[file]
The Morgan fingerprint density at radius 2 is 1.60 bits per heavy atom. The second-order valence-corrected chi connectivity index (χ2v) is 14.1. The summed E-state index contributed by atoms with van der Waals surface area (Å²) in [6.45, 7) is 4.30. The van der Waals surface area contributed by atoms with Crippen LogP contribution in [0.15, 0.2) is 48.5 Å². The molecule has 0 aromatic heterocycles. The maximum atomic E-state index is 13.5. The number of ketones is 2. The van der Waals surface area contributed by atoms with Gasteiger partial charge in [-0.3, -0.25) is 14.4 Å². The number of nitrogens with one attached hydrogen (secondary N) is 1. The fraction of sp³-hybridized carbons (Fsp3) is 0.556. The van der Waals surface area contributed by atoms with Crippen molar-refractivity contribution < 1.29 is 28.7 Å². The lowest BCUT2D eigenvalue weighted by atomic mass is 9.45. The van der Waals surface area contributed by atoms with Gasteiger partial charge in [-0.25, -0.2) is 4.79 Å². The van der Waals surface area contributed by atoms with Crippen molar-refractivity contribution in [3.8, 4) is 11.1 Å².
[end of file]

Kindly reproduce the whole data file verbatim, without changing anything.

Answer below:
The Morgan fingerprint density at radius 2 is 1.60 bits per heavy atom. The second-order valence-corrected chi connectivity index (χ2v) is 14.1. The summed E-state index contributed by atoms with van der Waals surface area (Å²) in [6.45, 7) is 4.30. The van der Waals surface area contributed by atoms with Crippen LogP contribution in [0.15, 0.2) is 48.5 Å². The molecule has 0 aromatic heterocycles. The maximum atomic E-state index is 13.5. The number of ketones is 2. The van der Waals surface area contributed by atoms with Gasteiger partial charge in [-0.3, -0.25) is 14.4 Å². The number of nitrogens with one attached hydrogen (secondary N) is 1. The fraction of sp³-hybridized carbons (Fsp3) is 0.556. The van der Waals surface area contributed by atoms with Crippen molar-refractivity contribution < 1.29 is 28.7 Å². The lowest BCUT2D eigenvalue weighted by atomic mass is 9.45. The van der Waals surface area contributed by atoms with Gasteiger partial charge in [-0.25, -0.2) is 4.79 Å². The van der Waals surface area contributed by atoms with Crippen molar-refractivity contribution in [3.8, 4) is 11.1 Å².